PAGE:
The Fed effect reverberated through global markets, pushing the dollar up and commodities down as traders increased bets on higher borrowing costs in the world’s largest economy.
The dollar climbed against all of its major peers, while global stocks were set for the longest slide since June after hawkish comments from Federal Reserve officials last week. Oil slumped below $47 a barrel as metals retreated. The S&P 500 Index advanced after a report showing further improvement in consumer purchases underscored the strength of the U.S. economy. Treasury yields retreated after Friday’s surge. Japanese shares led gains among the world’s biggest equity markets after central bank chief Haruhiko Kuroda reiterated a pledge to boost monetary stimulus if needed.
Almost unthinkable two months ago, the prospect of a rate increase next month is now back on the table, with the probability rising to 42 percent from 24 percent in the space of a week. Fed Chair Janet Yellen said Friday in Jackson Hole the case for an increase is getting stronger, while Vice Chairman Stanley Fischer indicated a tightening is possible at the next review. Those comments will sharpen the focus on Friday’s monthly U.S. payrolls report to gauge whether the economy is strong enough to sustain higher borrowing costs.
“If they manage to raise rates that will be relatively good news but it does entail a little bit more tightening in the system,” said Samy Chaar, a Geneva-based strategist at Lombard Odier, which manages about $170 billion.
A report on Monday showed American consumers boosted spending for a fourth month in July, bolstered by stronger income gains, sending the biggest part of the U.S. economy to a solid third-quarter start. The 0.3 percent rise matched forecasts and followed a 0.5 percent increase the prior month that was revised up, Commerce Department data showed. Incomes rose 0.4 percent, the most in three months. Payrolls data on Friday are forecast to show 180,000 jobs were added in August, according to economists.
The S&P 500 rose 0.1 percent at 9:30 a.m. in New York.
The Stoxx Europe 600 Index retreated 0.3 percent. A gauge of auto makers posted the biggest decline, while sliding oil prices dragged energy producers lower. The volume of shares changing hands today was 70 percent lower than the 30-day average as U.K. markets were closed for a holiday.
The MSCI Emerging Markets Index fell 0.8 percent as almost two stocks declined for every one that advanced.
Fischer reiterated in an interview on CNBC that the possibility exists for two rate increases this year, starting as soon as September.
“The market has realized that the Fed meant it when it said two hikes are possible this year, repricing the September Fed hike chance,” said Aurelija Augulyte, a strategist at Nordea Markets in Copenhagen. It’s negative for “dollar-financing needs and puts pressure on commodity prices and hence, emerging-market exports,” she said.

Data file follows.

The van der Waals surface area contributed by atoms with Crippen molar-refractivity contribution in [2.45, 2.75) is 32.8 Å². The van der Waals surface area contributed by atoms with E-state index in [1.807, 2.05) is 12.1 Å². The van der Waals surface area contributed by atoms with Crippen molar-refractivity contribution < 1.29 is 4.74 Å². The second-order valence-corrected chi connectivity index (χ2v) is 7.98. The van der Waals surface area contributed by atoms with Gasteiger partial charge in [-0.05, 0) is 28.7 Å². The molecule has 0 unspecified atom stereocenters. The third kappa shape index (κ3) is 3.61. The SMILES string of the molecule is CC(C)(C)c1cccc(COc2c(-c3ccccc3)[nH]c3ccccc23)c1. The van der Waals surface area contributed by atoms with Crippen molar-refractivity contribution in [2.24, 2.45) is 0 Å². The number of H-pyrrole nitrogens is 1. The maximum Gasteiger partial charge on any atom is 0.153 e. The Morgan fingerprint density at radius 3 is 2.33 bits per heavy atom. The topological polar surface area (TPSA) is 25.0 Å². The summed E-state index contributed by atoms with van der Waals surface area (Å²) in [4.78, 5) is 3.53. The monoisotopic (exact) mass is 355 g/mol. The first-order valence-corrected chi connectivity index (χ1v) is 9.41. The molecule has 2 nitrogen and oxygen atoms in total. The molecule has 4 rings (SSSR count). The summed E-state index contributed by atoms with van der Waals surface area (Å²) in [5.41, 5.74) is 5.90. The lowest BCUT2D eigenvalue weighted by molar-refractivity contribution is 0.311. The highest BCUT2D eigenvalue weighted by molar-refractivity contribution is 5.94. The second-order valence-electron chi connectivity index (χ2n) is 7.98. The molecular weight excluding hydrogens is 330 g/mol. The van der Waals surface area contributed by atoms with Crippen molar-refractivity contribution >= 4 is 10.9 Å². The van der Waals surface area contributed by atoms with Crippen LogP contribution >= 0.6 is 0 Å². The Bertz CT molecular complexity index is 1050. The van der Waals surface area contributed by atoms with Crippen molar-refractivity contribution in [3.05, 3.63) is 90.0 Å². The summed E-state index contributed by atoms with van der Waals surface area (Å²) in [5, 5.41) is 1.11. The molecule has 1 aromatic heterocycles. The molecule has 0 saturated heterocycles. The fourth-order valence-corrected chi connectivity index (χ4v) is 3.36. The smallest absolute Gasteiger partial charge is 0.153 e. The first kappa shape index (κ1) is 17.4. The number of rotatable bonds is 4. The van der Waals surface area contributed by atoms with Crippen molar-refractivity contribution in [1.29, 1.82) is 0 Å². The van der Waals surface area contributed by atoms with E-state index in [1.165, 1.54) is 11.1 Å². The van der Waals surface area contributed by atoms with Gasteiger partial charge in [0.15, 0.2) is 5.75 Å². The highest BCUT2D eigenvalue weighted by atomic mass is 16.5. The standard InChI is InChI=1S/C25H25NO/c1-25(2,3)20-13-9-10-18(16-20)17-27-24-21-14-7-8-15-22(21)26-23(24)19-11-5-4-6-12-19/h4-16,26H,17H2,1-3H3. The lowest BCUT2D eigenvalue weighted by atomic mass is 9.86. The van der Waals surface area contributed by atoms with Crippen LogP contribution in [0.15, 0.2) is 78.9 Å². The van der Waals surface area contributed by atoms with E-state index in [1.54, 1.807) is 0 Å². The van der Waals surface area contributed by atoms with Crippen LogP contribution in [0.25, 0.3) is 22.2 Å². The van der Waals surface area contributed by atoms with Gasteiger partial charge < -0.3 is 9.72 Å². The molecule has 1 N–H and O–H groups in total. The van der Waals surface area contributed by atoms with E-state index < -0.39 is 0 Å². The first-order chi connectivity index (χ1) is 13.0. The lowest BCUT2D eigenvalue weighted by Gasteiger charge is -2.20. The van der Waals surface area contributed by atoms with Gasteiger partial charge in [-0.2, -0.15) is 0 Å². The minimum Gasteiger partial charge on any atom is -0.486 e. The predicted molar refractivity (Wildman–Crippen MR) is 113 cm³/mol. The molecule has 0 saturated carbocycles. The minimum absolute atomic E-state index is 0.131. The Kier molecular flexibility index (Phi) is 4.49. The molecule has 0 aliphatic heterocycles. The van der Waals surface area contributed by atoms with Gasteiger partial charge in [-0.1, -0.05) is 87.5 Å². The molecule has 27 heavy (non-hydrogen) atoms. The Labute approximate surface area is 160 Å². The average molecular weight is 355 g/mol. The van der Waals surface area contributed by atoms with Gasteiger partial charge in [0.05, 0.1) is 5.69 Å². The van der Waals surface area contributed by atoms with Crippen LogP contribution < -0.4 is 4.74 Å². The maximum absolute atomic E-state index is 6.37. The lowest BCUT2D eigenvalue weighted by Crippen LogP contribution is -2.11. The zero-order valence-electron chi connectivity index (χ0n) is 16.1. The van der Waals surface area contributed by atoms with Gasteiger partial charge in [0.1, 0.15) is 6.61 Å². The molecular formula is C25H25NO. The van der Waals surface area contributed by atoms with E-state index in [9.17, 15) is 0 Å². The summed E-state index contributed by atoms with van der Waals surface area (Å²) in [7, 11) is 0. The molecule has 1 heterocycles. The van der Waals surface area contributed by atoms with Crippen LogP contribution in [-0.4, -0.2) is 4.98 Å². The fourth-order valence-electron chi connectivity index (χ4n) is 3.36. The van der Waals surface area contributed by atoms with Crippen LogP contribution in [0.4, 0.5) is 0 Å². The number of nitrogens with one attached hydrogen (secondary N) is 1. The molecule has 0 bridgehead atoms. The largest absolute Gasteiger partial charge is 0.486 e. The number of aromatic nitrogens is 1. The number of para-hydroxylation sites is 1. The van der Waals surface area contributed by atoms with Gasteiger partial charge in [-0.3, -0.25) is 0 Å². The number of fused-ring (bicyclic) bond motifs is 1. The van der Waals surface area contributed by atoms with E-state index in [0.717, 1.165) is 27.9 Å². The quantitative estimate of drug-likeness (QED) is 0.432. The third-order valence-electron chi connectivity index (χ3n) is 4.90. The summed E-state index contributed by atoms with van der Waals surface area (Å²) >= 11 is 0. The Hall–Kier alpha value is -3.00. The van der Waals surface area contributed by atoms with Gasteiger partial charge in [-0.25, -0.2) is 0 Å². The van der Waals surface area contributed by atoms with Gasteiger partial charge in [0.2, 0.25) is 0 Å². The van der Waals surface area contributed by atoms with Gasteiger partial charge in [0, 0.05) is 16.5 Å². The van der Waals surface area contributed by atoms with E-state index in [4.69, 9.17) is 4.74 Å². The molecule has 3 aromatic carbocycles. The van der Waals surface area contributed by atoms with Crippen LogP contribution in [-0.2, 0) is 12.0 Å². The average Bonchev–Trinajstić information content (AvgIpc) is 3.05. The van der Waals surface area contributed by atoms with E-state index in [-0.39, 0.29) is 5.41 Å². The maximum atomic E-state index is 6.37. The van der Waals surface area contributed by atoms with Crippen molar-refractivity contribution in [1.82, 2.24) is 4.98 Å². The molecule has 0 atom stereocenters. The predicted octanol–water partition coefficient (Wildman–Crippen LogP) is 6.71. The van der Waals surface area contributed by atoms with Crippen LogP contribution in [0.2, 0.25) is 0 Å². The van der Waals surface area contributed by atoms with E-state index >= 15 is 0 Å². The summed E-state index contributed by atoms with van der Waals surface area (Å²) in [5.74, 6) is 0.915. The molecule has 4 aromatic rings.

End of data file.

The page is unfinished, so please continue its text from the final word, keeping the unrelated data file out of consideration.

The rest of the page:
Japanese stocks advanced as a weaker yen boosted the outlook for exporters. The Topix index climbed 2 percent as Toyota Motor Corp. and Mazda Motor Corp. jumped at least 3.9 percent.
The Bloomberg Dollar Spot Index gained 0.3 percent, after surging 0.8 percent on Friday. The yen fell 0.4 percent, after sliding 1.3 percent in the last session, and the euro fell to a two-week low. The pound weakened 0.5 percent.
The MSCI Emerging Markets Currency Index fell 0.8 percent, with South Korea’s won sliding 1 percent. Most of the central banks that are tracked by Bloomberg in both Asia and Europe have cut interest rates this year.
South Africa’s rand weakened 1.1 percent, after a 5.9 percent weekly loss. The currency posted its steepest slide of the year last week on concern that a stand-off between South African Finance Minister Pravin Gordhan and the country’s police could lead to Gordhan’s ouster.
The Bloomberg Commodity Index, which measures returns on raw materials is down a fourth day, trimming a monthly advance as oil and precious metals fell.
West Texas Intermediate crude slid 1.4 percent to $46.98 a barrel amid doubts producers will agree on a deal to stabilize the market when suppliers meet next month for informal talks. A similar proposal was made in February, but a meeting in April ended with no final accord.
“The likelihood of them actually agreeing to some kind of production freeze is relatively low,” Daniel Hynes, a senior commodity strategist at Australia & New Zealand Banking Group Ltd. in Sydney, said in a Bloomberg television interview.
Gold extended its longest losing run since May to a 7th day, falling as much as 0.5 percent after losing 1.5 percent last week. Silver touched the lowest price in almost two months.
Germany’s benchmark 10-year bond yield increased as much as four basis points to minus 0.035 percent, before being one basis point higher at minus 0.06 percent. The yield on similar-maturity French bonds was one basis point higher at 0.178 percent, having jumped earlier by four basis points.
Euro-area bonds are also coming under pressure with Spain’s acting Prime Minister Mariano Rajoy set to face a confidence vote Tuesday, and governments set to reissue debt after a summer lull that saw Germany the sole issuer last week. Countries in the region may sell about 30 billion euros ($34 billion) this week, according to Commerzbank AG.
“We treat the market rather defensively over the coming days and weeks” partly due to “heavy supply and Fed repricing,” Ciaran O’Hagan, head of European rates strategy at Societe Generale SA in Paris, wrote in a client note.
The yield on 10-year Treasuries fell three basis point to 1.60 percent, after jumping six basis points to a two-month high in the last session. Fed funds futures showed there is a 65 percent chance that Yellen will raise interest rates by year-end.